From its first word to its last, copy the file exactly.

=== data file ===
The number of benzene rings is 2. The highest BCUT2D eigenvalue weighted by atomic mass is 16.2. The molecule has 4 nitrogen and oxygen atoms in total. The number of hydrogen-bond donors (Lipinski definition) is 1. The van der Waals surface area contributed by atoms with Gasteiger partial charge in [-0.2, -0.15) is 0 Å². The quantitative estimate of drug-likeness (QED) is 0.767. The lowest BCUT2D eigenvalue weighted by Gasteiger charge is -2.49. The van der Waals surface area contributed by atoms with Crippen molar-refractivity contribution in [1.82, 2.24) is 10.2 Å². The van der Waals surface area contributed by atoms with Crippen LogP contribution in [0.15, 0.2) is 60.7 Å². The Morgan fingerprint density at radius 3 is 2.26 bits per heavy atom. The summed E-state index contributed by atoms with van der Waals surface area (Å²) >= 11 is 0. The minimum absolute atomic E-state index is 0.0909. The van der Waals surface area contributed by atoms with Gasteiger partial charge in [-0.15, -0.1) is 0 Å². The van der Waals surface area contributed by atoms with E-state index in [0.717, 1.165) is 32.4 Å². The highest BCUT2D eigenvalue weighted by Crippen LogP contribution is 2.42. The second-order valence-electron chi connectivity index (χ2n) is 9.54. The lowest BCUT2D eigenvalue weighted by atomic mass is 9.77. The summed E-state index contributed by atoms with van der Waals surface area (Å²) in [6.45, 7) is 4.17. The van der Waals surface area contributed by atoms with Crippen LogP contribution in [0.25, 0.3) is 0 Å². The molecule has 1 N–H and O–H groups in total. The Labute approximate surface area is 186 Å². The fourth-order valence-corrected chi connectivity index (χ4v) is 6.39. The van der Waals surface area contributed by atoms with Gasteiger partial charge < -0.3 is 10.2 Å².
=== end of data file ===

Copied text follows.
The number of benzene rings is 2. The highest BCUT2D eigenvalue weighted by atomic mass is 16.2. The molecule has 4 nitrogen and oxygen atoms in total. The number of hydrogen-bond donors (Lipinski definition) is 1. The van der Waals surface area contributed by atoms with Gasteiger partial charge in [-0.2, -0.15) is 0 Å². The quantitative estimate of drug-likeness (QED) is 0.767. The lowest BCUT2D eigenvalue weighted by Gasteiger charge is -2.49. The van der Waals surface area contributed by atoms with Crippen molar-refractivity contribution in [1.82, 2.24) is 10.2 Å². The van der Waals surface area contributed by atoms with Crippen LogP contribution in [0.15, 0.2) is 60.7 Å². The Morgan fingerprint density at radius 3 is 2.26 bits per heavy atom. The summed E-state index contributed by atoms with van der Waals surface area (Å²) >= 11 is 0. The minimum absolute atomic E-state index is 0.0909. The van der Waals surface area contributed by atoms with Gasteiger partial charge in [-0.15, -0.1) is 0 Å². The van der Waals surface area contributed by atoms with E-state index in [0.717, 1.165) is 32.4 Å². The highest BCUT2D eigenvalue weighted by Crippen LogP contribution is 2.42. The second-order valence-electron chi connectivity index (χ2n) is 9.54. The lowest BCUT2D eigenvalue weighted by atomic mass is 9.77. The summed E-state index contributed by atoms with van der Waals surface area (Å²) in [6.45, 7) is 4.17. The van der Waals surface area contributed by atoms with Crippen LogP contribution in [0.25, 0.3) is 0 Å². The molecule has 1 N–H and O–H groups in total. The Labute approximate surface area is 186 Å². The fourth-order valence-corrected chi connectivity index (χ4v) is 6.39. The van der Waals surface area contributed by atoms with Gasteiger partial charge < -0.3 is 10.2 Å².